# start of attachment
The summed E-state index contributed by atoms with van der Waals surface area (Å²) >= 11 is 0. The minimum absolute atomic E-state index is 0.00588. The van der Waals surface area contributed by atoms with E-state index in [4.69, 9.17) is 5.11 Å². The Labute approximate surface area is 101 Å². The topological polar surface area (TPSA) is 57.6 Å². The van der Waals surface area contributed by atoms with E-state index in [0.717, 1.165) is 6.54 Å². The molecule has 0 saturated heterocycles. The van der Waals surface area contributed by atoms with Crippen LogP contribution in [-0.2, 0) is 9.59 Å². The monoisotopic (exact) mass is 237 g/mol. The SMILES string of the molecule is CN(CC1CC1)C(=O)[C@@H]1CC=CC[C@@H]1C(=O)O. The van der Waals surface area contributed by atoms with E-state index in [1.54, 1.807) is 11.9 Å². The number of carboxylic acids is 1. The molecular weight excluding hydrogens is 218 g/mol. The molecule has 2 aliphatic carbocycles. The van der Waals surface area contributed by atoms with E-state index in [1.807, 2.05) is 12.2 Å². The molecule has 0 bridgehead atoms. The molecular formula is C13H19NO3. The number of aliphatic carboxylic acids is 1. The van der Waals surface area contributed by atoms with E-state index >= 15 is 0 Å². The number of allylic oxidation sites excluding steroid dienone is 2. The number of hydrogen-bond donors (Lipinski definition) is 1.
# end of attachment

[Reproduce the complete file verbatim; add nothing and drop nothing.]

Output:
The summed E-state index contributed by atoms with van der Waals surface area (Å²) >= 11 is 0. The minimum absolute atomic E-state index is 0.00588. The van der Waals surface area contributed by atoms with E-state index in [4.69, 9.17) is 5.11 Å². The Labute approximate surface area is 101 Å². The topological polar surface area (TPSA) is 57.6 Å². The van der Waals surface area contributed by atoms with E-state index in [0.717, 1.165) is 6.54 Å². The molecule has 0 saturated heterocycles. The van der Waals surface area contributed by atoms with Crippen LogP contribution in [-0.2, 0) is 9.59 Å². The monoisotopic (exact) mass is 237 g/mol. The SMILES string of the molecule is CN(CC1CC1)C(=O)[C@@H]1CC=CC[C@@H]1C(=O)O. The van der Waals surface area contributed by atoms with E-state index in [1.54, 1.807) is 11.9 Å². The number of carboxylic acids is 1. The molecular weight excluding hydrogens is 218 g/mol. The molecule has 2 aliphatic carbocycles. The van der Waals surface area contributed by atoms with E-state index in [1.807, 2.05) is 12.2 Å². The molecule has 0 bridgehead atoms. The molecular formula is C13H19NO3. The number of aliphatic carboxylic acids is 1. The van der Waals surface area contributed by atoms with E-state index >= 15 is 0 Å². The number of allylic oxidation sites excluding steroid dienone is 2. The number of hydrogen-bond donors (Lipinski definition) is 1.